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Embraer looks towards government support

written by Dylan Nicholson | May 7, 2020

A file image of the now-departed Cobham Embraer E190 VH-NJA. (Rob Finlayson)

Brazilian aircraft manufacturer Embraer has sought advisory assistance in an move towards formally requesting Brazilian government support after a deal with Boeing fell through.

Embraer has hired an investment bank, Itau BBA, to advise in talks with the Brazilian Development Bank (BNDES) for government support. The plane manufacturer is seeking credit lines of between $1 billion and $1.5 billion.

The deal with Boeing would have been a huge injection of cash to help shore up its finances during the crisis but has now been left high and dry by the Boeing pull out with Embraer reportedly seeking damages from Boeing as a result.

The Boeing deal planned with Embraer would have been worth $4.2 billion and would have formed Boeing Embraer – Defense, a joint venture largely aimed at promoting Embraer’s commercial and defence aircraft outside of the South American nation.

In a statement released by Boeing, the company announced that it would be discontinuing talks with the São Paulo-based corporation.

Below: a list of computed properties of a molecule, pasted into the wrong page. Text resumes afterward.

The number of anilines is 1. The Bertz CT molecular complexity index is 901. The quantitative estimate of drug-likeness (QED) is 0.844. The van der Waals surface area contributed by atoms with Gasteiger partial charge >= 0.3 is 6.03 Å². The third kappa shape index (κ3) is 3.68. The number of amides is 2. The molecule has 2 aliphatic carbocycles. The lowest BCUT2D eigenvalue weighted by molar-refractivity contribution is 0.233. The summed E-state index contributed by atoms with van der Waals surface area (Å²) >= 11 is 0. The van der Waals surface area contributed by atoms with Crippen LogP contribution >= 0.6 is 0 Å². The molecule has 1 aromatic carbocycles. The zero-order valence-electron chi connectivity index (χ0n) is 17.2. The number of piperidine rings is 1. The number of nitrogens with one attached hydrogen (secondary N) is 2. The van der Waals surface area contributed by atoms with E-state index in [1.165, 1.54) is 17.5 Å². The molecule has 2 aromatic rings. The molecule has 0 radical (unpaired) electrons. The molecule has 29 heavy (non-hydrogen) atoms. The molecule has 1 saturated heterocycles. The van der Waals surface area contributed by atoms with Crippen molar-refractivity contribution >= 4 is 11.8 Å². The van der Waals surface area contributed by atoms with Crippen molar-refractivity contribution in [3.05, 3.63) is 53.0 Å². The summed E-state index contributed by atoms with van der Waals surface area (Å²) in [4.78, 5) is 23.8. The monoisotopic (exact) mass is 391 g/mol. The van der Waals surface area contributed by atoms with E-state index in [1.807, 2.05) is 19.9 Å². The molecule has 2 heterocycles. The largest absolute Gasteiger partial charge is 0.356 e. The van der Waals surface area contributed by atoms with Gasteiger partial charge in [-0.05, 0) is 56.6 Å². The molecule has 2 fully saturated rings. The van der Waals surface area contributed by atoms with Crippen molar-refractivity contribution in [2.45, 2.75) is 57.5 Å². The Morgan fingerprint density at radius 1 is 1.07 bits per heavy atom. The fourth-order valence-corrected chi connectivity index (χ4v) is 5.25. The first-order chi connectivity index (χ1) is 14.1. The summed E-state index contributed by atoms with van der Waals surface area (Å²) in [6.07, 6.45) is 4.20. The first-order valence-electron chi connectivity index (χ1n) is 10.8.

The joint venture was awaiting final European Commission approval but was already operating under a preliminary agreement known as a “Master Transaction Agreement” (MTA).

According to sources including Reuters, Boeing alleges that Embraer failed to meet unspecified requirements within that MTA by midnight 24 April.


In response to Boeing’s cancellation of the JV, Embraer quickly announced that it “will pursue all remedies against Boeing”. This is in addition to seeking payment of a $100 million breakup fee contained in the contract.

In April, the Brazilian company suggested that Boeing’s financial woes are to blame for its reluctance. Embraer referred to the 737 MAX grounding and the COVID-19 outbreak, both of which have cost Boeing billions.

A separate agreement, to support and market Embraer’s C-390 Millennium transport craft outside of Brazil, is planned to continue.

The company has delivered two C-390 Millennium (or KC-390) to the Brazilian Air Force since September, and has outstanding orders for a further 25. According to Cirium fleet data, orders for the model have also been commissioned from Portugal, Argentina, Chile, Colombia and the Czech Republic.

In a further blow to Embraer, its latest jet, the E2 next-generation variant of the popular E170-family, has not been selling terribly well. In the wake of this crisis, some airlines may also alter their orders for the E2 jets to reduce liabilities.

However, as Embraer is still a major supplier to the Brazilian Air Force, government assistance is more than likely in order to keep future aircraft design, operations, and maintenance in the country. Part of the aid could come in the form of a government order for defence aircraft. Although, it is unclear if the Brazilian Air Force would want more jets.

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